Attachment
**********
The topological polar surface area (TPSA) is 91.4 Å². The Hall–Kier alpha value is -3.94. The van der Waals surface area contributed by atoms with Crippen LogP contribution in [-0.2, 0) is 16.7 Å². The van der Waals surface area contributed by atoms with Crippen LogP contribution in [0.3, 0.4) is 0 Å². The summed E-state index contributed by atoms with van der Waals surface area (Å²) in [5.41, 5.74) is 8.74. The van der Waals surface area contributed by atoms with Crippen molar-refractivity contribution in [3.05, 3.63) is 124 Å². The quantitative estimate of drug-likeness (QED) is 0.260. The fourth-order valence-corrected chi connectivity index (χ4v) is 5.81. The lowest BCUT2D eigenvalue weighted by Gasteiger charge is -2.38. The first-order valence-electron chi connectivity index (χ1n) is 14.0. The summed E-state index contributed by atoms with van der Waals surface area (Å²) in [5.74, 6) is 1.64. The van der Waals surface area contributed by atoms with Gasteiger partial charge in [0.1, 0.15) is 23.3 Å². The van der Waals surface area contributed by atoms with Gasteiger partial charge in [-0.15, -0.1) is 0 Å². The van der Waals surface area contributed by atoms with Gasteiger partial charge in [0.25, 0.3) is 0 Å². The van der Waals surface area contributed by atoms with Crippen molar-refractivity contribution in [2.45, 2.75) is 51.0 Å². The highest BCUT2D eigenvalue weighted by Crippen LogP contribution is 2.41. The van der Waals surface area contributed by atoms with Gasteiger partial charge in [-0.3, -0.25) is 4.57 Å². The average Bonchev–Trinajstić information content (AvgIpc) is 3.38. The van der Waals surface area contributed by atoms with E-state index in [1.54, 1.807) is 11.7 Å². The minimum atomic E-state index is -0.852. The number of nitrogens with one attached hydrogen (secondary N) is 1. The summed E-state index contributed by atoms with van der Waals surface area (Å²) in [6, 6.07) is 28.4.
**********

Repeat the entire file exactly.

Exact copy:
The topological polar surface area (TPSA) is 91.4 Å². The Hall–Kier alpha value is -3.94. The van der Waals surface area contributed by atoms with Crippen LogP contribution in [-0.2, 0) is 16.7 Å². The van der Waals surface area contributed by atoms with Crippen LogP contribution in [0.3, 0.4) is 0 Å². The summed E-state index contributed by atoms with van der Waals surface area (Å²) in [5.41, 5.74) is 8.74. The van der Waals surface area contributed by atoms with Crippen molar-refractivity contribution in [3.05, 3.63) is 124 Å². The quantitative estimate of drug-likeness (QED) is 0.260. The fourth-order valence-corrected chi connectivity index (χ4v) is 5.81. The lowest BCUT2D eigenvalue weighted by Gasteiger charge is -2.38. The first-order valence-electron chi connectivity index (χ1n) is 14.0. The summed E-state index contributed by atoms with van der Waals surface area (Å²) in [5.74, 6) is 1.64. The van der Waals surface area contributed by atoms with Gasteiger partial charge in [0.1, 0.15) is 23.3 Å². The van der Waals surface area contributed by atoms with Gasteiger partial charge in [-0.15, -0.1) is 0 Å². The van der Waals surface area contributed by atoms with Gasteiger partial charge in [0.25, 0.3) is 0 Å². The van der Waals surface area contributed by atoms with Crippen molar-refractivity contribution in [2.45, 2.75) is 51.0 Å². The highest BCUT2D eigenvalue weighted by Crippen LogP contribution is 2.41. The van der Waals surface area contributed by atoms with Gasteiger partial charge in [-0.3, -0.25) is 4.57 Å². The average Bonchev–Trinajstić information content (AvgIpc) is 3.38. The van der Waals surface area contributed by atoms with E-state index in [1.54, 1.807) is 11.7 Å². The minimum atomic E-state index is -0.852. The number of nitrogens with one attached hydrogen (secondary N) is 1. The summed E-state index contributed by atoms with van der Waals surface area (Å²) in [6, 6.07) is 28.4.